means for distributing a public key corresponding to the private key; means for receiving a secret key encrypted by the public key; means for decrypting the secret key by the private key; means for receiving the access key encrypted by the secret key; and means for decrypting the access key by the secret key. 23. The apparatus of 24. The apparatus of 25. Apparatus for provisioning an access key to receive broadcast services in a terminal storing a private key comprising:
means for distributing a public key corresponding to the private key; means for receiving the access key encrypted by the public key; and means for decrypting the access key by the private key. 26. The apparatus of 27. The apparatus of 28. Apparatus for provisioning an access key to receive broadcast services in a terminal storing a secret key comprising:
means for receiving a public key corresponding to a private key; means for encrypting the secret key with the public key; means for sending the encrypted secret key; means for receiving the access key encrypted by the secret key; and means for decrypting the access key by the secret key. 29. The apparatus of 30. The apparatus of 31. Apparatus for distributing an access key to provide broadcast services from a content provider comprising:
means for receiving a public key corresponding to a private key; means for encrypting secret key using the public key; means for sending the encrypted secret key; means for encrypting the access key using the secret key; and means for sending the encrypted access key. 32. The apparatus of 33. The apparatus of 34. Apparatus for distributing an access key to provide broadcast services from a content provider comprising:
means for receiving a public key corresponding to a private key; means for encrypting the access key using the pubic key; and means for sending the encrypted access key. 35. The apparatus of 36. The apparatus of 37. Apparatus for distributing an access key to provide broadcast services from a content provider having stored a private key comprising:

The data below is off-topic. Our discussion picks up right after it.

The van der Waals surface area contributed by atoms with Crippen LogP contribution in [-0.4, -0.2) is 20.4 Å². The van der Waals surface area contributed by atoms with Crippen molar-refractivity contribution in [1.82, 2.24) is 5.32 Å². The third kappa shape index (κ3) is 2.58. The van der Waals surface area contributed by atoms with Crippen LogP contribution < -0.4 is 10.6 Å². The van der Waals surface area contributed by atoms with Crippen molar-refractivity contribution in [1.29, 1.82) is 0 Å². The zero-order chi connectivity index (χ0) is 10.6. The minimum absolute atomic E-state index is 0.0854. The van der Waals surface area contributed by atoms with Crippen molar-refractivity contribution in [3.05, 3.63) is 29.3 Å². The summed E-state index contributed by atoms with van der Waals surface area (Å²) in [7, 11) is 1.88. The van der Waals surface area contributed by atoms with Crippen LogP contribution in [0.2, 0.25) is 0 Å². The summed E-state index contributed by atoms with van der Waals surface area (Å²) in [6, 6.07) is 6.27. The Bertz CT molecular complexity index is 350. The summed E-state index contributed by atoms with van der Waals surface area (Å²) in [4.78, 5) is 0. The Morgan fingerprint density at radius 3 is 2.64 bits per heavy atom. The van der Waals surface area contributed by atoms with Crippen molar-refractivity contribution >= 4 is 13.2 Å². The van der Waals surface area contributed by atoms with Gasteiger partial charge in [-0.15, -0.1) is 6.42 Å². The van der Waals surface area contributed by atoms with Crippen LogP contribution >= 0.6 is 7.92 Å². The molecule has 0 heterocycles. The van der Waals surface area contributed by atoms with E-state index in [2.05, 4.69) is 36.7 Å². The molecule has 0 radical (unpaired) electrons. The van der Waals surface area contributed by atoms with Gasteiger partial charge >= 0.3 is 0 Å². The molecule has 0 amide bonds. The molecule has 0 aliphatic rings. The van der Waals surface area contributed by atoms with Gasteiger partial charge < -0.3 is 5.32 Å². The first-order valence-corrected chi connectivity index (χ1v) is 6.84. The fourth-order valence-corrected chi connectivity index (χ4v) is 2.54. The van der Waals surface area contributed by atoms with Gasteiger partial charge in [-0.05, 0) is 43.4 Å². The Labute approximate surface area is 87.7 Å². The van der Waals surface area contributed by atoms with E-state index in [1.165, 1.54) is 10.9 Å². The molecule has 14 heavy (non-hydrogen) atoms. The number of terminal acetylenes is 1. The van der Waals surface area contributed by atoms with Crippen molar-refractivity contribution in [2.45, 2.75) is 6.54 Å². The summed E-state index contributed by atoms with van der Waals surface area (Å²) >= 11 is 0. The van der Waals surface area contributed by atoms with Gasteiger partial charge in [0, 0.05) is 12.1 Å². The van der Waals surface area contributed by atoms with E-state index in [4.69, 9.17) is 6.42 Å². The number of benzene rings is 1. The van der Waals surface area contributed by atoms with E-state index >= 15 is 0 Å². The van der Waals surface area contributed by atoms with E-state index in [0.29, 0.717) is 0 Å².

means for distributing a public key corresponding to the private key; means for receiving a secret key encrypted by the public key; means for decrypting the secret key using the private key; means for encrypting the access key using the secret key; and means for sending the encrypted access key. 38. The apparatus of 39. The apparatus of 40. Machine readable medium used for provisioning an access key to receive broadcast services in a terminal storing a private key comprising:
codes for distributing a public key corresponding to the private key; codes for receiving a secret key encrypted by the public key; codes for decrypting the secret key by the private key; codes for receiving the access key encrypted by the secret key; and codes for decrypting the access key by the secret key. 41. The medium of 42. The medium of 43. Machine readable medium used for provisioning an access key to receive broadcast services in a terminal storing a private key comprising:
codes for distributing a public key corresponding to the private key; codes for receiving the access key encrypted by the public key; and codes for decrypting the access key by the private key. 44. The medium of 45. The medium of 46. Machine readable medium used for provisioning an access key to receive broadcast services in a terminal storing a secret key comprising: